According to a Deloitte study commissioned by the CBC, the crown corporation generated $3.7 billion in economic spin-offs in 2010. More specifically, if the crown corporation had been a private business without federal subsidies, the Canadian economy would have lost $1.3 billion, again according to this study.
But it must be said that this kind of study is to economics what astrology is to astronomy. In Deloitte’s defence, as these things go, this particular study is very well done. The problem is that from the outset, it is founded on premises that are fundamentally unsound.
The first thing to notice about the CBC’s federal subsidy of $1.1 billion is that if this sum had remained in taxpayers’ wallets, they too would have generated “economic spin-offs” by investing and spending their own money. This simple fact, however, is never taken into account by this kind of study.
To be fair to the CBC, it is just repeating a platitude, which though mistaken is nonetheless widely disseminated. Indeed, just about everything and everyone under the sun brags about generating “economic spin-offs.” From the dairy industry to the nuclear industry, not to mention all sports and cultural activities, economic spin-offs are everywhere. If you believe all the claims of those who invoke some kind of “multiplier effect,” the Canadian economy should be 20 to 100 times bigger than it actually is.
But these evaluations rarely hold water. What are called the “economic spin-offs” of a project are usually just the result of a displacement of economic activity and do not represent real wealth creation. Robbing Paul to pay Peter does indeed benefit someone (in this case, Peter), but it creates no net benefit.
The more expensive, the better?
In the specific case of the CBC, the economic spin-offs stem in part from the crown corporation’s mandate. The Deloitte study states that the public broadcaster would operate with a smaller budget if it were a commercial enterprise, and would therefore spend less money in the Canadian economy. By this logic, between two companies offering the same product, it is the less efficient one that benefits society more since it spends a greater amount of money for the same production. Notice that this line of reasoning implies that productivity gains are actually bad for the Canadian economy!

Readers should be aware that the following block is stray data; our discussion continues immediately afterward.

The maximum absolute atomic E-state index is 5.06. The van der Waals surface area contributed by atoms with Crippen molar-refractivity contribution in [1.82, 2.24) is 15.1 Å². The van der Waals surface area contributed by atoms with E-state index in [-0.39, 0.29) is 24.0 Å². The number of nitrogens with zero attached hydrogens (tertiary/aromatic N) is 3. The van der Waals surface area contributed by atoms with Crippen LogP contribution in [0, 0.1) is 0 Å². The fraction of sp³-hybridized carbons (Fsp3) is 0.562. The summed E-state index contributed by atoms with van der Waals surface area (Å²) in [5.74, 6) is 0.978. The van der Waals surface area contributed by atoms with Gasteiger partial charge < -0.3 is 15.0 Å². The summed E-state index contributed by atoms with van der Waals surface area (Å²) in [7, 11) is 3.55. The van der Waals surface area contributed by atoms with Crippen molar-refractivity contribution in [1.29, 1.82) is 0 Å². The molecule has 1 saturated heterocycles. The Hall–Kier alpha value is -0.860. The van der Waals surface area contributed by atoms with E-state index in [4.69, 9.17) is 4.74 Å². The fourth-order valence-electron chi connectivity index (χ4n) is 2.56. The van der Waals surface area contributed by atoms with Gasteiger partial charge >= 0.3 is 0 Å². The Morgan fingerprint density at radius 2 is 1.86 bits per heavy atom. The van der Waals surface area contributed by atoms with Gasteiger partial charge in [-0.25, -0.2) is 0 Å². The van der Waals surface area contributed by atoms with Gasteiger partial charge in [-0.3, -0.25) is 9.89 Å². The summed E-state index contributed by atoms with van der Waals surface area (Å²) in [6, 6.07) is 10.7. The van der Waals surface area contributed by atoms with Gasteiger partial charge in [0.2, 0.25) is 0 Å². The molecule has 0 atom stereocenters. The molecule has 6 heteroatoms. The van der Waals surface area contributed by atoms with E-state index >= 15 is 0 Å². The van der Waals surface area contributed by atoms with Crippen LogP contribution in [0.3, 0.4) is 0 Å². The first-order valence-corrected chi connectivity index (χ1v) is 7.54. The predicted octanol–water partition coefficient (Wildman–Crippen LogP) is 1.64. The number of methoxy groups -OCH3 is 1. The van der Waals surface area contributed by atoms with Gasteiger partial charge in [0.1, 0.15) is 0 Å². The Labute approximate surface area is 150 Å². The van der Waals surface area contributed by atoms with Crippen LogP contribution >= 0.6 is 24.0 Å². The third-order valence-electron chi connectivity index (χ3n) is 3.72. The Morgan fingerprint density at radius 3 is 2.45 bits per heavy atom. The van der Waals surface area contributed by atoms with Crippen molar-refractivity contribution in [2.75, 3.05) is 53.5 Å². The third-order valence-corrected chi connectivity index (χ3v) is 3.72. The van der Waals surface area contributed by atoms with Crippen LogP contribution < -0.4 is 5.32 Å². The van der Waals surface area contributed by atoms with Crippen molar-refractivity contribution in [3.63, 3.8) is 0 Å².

The question, then, is whether the value of the CBC is to be measured by its expenses. To do so would be to treat the public broadcaster unfairly.
For one thing, in economics, value is not determined by costs, but rather by the judgments of consumers. Since consumers pay for the CBC in part through their taxes, we cannot know how much they would be willing to hand over voluntarily in exchange for its services.
In addition, the public broadcaster’s mission is not purely economic since it also has political and social objectives, which may be perfectly laudable depending on one’s point of view. For example, a French broadcast in Saskatchewan where the market is limited or the existence of numerous local stations may fulfill certain of the government’s objectives, but then the value is not economic.
Why not have three public broadcasters?
Indeed, if subsidizing the CBC produces such significant economic spin-offs, wouldn’t the government have every reason to borrow money to create two or even three public broadcasters? By pushing the argument in this way, it becomes evident that it simply does not hold water.
To be clear, my purpose is not to deny that the CBC has a certain value, nor is it to call for an end to its existence. For example, I personally love listening to the beautiful folk music from English Canada that airs on CBC radio. But to try to convince us that every dollar spent by taxpayers to support the CBC generates three dollars? What kind of fools do they take us for?
Michel Kelly-Gagnon est président et directeur général de l’Institut économique de Montréal.